Money Laundering Scheme Exposed
DEA Utah Financial Investigation Team opens with a home run
NOV 1 - Denver- On October 31, 2005, Jeffrey D. Sweetin, Special Agent in Charge of the Denver Field Division, Drug Enforcement Administration (DEA) and United States Attorney for the District of Utah Paul M. Warner announced that a federal grand jury has indicted 15 individuals in Utah and Colombia charging them with conducting a large scale money laundering scheme to convert U.S. currency made through the sale of narcotics in Columbia to pesos.
DEA Special Agent in Charge Jeffrey D. Sweetin stated that, “DEA remains focused on ‘following the money’ in order to disrupt and curtail drug trafficking organizations’ ability to produce, transport, and sell drugs on American streets. This investigation highlights the efforts of the DEA Utah Financial Investigation Team (UFIT). UFIT was established in January of this year and includes investigators from DEA, Internal Revenue Service, Federal Bureau of Investigation, Immigration and Customs Enforcement, West Valley Police Department and the Salt Lake City Police Department. UFIT, along with the Utah U.S. Attorney’s Office and Zions Bank have much to be proud of today. By combing the talent and experience of law enforcement, prosecutors, and community leaders we can achieve successes like the one we see today.”
Nine of the defendants were arrested in Utah on Thursday, October 27, 2005. They are Jaime Arturo Solarte, age 33 of West Jordan; Haydee Lizette Solarte, age 25, of West Jordan; Juan Gilberto Lopez, age 52, of West Valley City; Marlene Dominguez, age 22, of West Valley City: Antonio Rincon-Uban, age 30 of Murray; Jennifer Cristina Arismendi-Ordaz aka Jennifer Brown, no age available, of Murray; German Mauricio Solarte, age 24 of West Jordan; Maria Helena Christensen, age 51, of Sandy; and Ana Cecilia Toscano, age 34, of Salt Lake City. Jaime Arturo Solarte and German Mauricio Solarte are Columbian nationals living in Utah.
Andres Becerra no age available, of Provo was not arrested and is believed to be in Columbia. The other five individuals indicted are Colombian and are believed to be in Colombia.
Money laundering is used by individuals to help conceal and disguise the nature, location, source, ownership and control of the proceeds of specified unlawful activity.
“At the heart of this case is an alleged effort by the defendants to launder more than $1.45 million in Black Market Peso Exchange money. The indictment alleges they took U.S. currency made from the sale of narcotics in Colombia and laundered it through 16 bank accounts at three bank in Utah and Florida. Once the drug money gets into U.S. banks, the peso broker can replenish his peso funds using an ATM in Colombia,” U.S. Attorney Paul M. Warner said today. “There are also allegations in the indictment that some defendants in the case laundered money for an undercover agent who, according to the indictment, told them the money came from the manufacturing and distribution of marijuana.”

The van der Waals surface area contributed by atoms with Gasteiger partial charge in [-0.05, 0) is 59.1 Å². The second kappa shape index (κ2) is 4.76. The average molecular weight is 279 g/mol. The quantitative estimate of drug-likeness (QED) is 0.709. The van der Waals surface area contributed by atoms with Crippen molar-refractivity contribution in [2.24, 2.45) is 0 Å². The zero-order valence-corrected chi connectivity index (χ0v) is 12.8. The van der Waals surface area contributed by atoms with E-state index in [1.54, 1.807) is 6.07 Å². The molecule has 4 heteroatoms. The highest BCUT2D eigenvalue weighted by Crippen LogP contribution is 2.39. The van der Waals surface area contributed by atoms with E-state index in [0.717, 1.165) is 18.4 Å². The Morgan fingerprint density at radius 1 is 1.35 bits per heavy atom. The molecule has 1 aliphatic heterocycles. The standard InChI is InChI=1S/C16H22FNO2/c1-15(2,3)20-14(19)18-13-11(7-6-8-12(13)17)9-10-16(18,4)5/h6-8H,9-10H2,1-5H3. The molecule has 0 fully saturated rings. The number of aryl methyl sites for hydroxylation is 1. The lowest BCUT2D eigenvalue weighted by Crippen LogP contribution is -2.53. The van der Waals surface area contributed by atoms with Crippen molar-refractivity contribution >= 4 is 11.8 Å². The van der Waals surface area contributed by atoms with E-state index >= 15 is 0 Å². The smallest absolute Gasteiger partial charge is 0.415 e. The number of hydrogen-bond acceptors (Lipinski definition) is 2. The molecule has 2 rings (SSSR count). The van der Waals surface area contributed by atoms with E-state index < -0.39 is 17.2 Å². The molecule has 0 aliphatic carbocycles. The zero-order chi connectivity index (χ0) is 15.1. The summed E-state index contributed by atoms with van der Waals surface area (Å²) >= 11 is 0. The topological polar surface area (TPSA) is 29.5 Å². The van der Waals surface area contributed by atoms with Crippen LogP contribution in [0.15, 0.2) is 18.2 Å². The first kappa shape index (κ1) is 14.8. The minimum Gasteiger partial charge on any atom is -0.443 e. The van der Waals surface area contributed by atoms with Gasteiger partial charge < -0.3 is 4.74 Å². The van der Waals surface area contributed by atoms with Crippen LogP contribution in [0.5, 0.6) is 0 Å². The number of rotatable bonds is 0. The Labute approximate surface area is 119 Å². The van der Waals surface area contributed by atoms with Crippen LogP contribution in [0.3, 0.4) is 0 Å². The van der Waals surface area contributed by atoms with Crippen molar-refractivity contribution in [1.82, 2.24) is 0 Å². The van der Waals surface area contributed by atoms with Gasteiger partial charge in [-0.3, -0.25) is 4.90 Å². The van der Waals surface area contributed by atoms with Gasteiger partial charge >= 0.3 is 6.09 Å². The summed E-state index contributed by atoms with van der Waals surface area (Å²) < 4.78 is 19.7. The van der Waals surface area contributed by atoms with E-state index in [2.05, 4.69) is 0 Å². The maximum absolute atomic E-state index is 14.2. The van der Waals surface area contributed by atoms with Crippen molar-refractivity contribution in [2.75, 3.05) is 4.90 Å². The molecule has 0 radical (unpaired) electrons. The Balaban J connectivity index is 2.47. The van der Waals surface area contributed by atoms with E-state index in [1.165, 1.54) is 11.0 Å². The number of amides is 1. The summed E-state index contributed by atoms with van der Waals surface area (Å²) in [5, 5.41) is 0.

Warner said the drug money came into the United States in the form of currency, money orders and international wires to the alleged conspirators based in Utah. The Utah conspirators deposited the money into bank accounts, structuring the size of the deposits to avoid triggering bank reporting requirements. Once the money was deposited into bank accounts, the Colombian-based conspirators would withdraw money using ATM cards.
For example, Count 3 of the indictment charges several of the defendants with attempting to evade bank reporting requirements by intentionally structuring or breaking currency in excess of $10,000 into amounts less than $10,000. Using at least 12 bank accounts at Zions First National Bank, the defendants made multiple single cash deposits in amounts less than $10,000, which in a single day totaled more than $10,000 in deposits. The defendants also allegedly purchased multiple money orders with cash in amounts less than $10,000 and which, in single day, totaled more than $10,000 in money orders.
Warner said Zions has been “extremely cooperative” in the investigation and, in fact, brought the alleged money laundering conduct to law enforcement’s attention.
“Money laundering is a very complex crime involving an enormous amount of financial transactions and financial outlets throughout the world. We are committed to fighting the war on drugs along with other federal, state and local agencies,” J. Wesley Eddy, Special Agent in Charge of IRS Criminal Investigation for Utah and Nevada, said.
The indictment also charges two individuals, Juan Gilberto Lopez, who is a pastor in Salt Lake City, and Ana Cecilia Toscano, who was an employee at a bank in Salt Lake City, with helping to launder the drug money. Lopez is charged in counts with laundering money provided to him by an undercover officer. The money, which the indictment alleges Lopez put into an undercover bank account, was represented to Lopez as proceeds from the unlawful manufacturing and distribution of marijuana.
The charges are only allegations, and the defendants are presumed innocent unless or until proven guilty. For more information please contact DEA Denver Field Division Public Information Officer Special Agent Karen Flowers at (303) 705-7351 or Melodie Rydalch, U.S. Attorney’s Office, at (801) 325-3206.